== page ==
About a fifth of Americans who have a savings account don’t know how much interest they earn, according to a quarterly Paths to Prosperity study by Santander US, part of the World Bank Santander. Of those who knew their account’s interest rate, most earned less than 3%.

But consumers have time to make a change that could allow them to get more out of their savings.

“We are still a long way from (the Fed) starting to cut rates,” said Greg McBride, chief financial analyst at financial services platform Bankrate. “This is great news for savers, who will continue to enjoy inflation-beating returns from the highest-yielding, government-insured online savings accounts and certificates of deposit. For borrowers, higher interest rates over a longer period of time underscore the urgency to repay and pay off costly credit card debts and home equity lines of credit.”

The Fed’s series of interest rate hikes, which began in March 2022, have made borrowing more expensive for consumers as interest rates on credit cards and other loans have risen dramatically.

At the same time, inflation has made everyday necessities more expensive and pushed more Americans to rely on credit cards to make ends meet. However, lenders have become more reluctant to issue new cards, leaving more shoppers seeking higher credit limits in the midst of the holiday season, experts say.

In October, the application rate for higher limits rose to 17.8% from 11.2% in the same month last year and from 12.0% in 2019, New York Fed data showed.

For some consumers, a higher limit on a card they already own is almost their only option.

“After COVID, inflation and interest rates spiraled out of control … people have less emergency funds for car repairs or buying gifts,” said Brandon Robinson, president and founder of JBR Associates, which specializes in retirement planning strategies. “What they are. “That means they use their credit card more—over 30% or well over 50% of their credit card allotment—and then don’t get approved for another card because their credit is worse.”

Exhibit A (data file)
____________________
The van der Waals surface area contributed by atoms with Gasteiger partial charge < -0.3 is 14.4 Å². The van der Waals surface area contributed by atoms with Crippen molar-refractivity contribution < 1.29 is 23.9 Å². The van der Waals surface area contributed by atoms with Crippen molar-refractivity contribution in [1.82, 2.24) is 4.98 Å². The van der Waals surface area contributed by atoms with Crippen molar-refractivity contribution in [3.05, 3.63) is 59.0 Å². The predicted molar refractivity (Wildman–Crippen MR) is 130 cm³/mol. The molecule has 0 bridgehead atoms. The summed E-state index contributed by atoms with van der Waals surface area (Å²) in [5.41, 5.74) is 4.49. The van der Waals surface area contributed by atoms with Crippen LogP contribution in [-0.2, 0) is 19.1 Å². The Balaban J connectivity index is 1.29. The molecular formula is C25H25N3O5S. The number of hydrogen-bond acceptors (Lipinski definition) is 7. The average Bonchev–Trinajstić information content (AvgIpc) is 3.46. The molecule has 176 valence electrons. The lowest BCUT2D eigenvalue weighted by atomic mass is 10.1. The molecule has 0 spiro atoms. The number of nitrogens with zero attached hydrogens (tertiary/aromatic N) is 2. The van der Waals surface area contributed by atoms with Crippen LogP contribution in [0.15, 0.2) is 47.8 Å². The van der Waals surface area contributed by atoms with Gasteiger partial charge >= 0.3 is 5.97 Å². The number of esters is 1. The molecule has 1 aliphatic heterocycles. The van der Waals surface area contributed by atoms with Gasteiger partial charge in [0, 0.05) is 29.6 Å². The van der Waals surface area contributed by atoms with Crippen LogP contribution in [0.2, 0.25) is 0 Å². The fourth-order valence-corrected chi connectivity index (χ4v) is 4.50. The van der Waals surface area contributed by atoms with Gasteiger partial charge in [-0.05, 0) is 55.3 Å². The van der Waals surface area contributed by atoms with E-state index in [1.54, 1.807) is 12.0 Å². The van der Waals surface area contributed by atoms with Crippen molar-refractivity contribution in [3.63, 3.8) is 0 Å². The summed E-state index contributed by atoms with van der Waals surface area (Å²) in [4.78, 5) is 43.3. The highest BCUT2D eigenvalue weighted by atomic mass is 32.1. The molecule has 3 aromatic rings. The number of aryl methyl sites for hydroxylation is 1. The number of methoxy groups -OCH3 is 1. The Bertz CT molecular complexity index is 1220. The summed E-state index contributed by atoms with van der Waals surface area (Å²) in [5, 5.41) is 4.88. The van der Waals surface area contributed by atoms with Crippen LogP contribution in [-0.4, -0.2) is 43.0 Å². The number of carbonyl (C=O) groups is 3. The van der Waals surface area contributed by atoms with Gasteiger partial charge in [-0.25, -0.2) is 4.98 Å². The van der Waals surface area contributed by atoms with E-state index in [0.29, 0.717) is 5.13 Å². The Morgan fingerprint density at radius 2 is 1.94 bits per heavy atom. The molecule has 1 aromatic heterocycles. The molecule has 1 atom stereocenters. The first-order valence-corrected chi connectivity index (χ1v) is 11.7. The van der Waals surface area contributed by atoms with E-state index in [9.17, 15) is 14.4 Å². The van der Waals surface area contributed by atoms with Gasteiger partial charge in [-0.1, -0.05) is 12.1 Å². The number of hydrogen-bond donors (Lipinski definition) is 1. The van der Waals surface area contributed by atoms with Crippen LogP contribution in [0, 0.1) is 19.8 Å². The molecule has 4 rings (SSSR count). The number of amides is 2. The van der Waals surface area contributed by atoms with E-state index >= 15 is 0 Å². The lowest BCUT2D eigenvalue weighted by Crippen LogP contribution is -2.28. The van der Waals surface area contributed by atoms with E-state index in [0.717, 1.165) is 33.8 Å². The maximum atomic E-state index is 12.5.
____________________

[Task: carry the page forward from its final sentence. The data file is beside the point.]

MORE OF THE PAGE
The number of Americans working at least two jobs is at its highest level since before the COVID-19 pandemic, according to federal data, a rise that may reflect the financial pressure people are feeling amid high inflation.

According to the Labor Department, nearly 8.4 million people had multiple jobs in October, a number that represents 5.2% of the labor force, the highest percentage since January 2020.

“Paying for essential goods has become more challenging, and for some it is more difficult, if not impossible, to afford luxury goods and necessities, particularly for those at the lower end of the income and wealth spectrum,” said Mark Hamrick, senior economic analyst at Bankrate, USA TODAY said in an email.

People may also work part-time to save money in case of a layoff, as job cuts typically peak at the start of a new year.

The current interest rate is 5.25% to 5.5%. The Fed is expected to announce on Wednesday that interest rates remained unchanged for the third straight day.

Where is the economy heading?: Is a soft landing in sight? What the Fed funds rate and mortgage rates suggest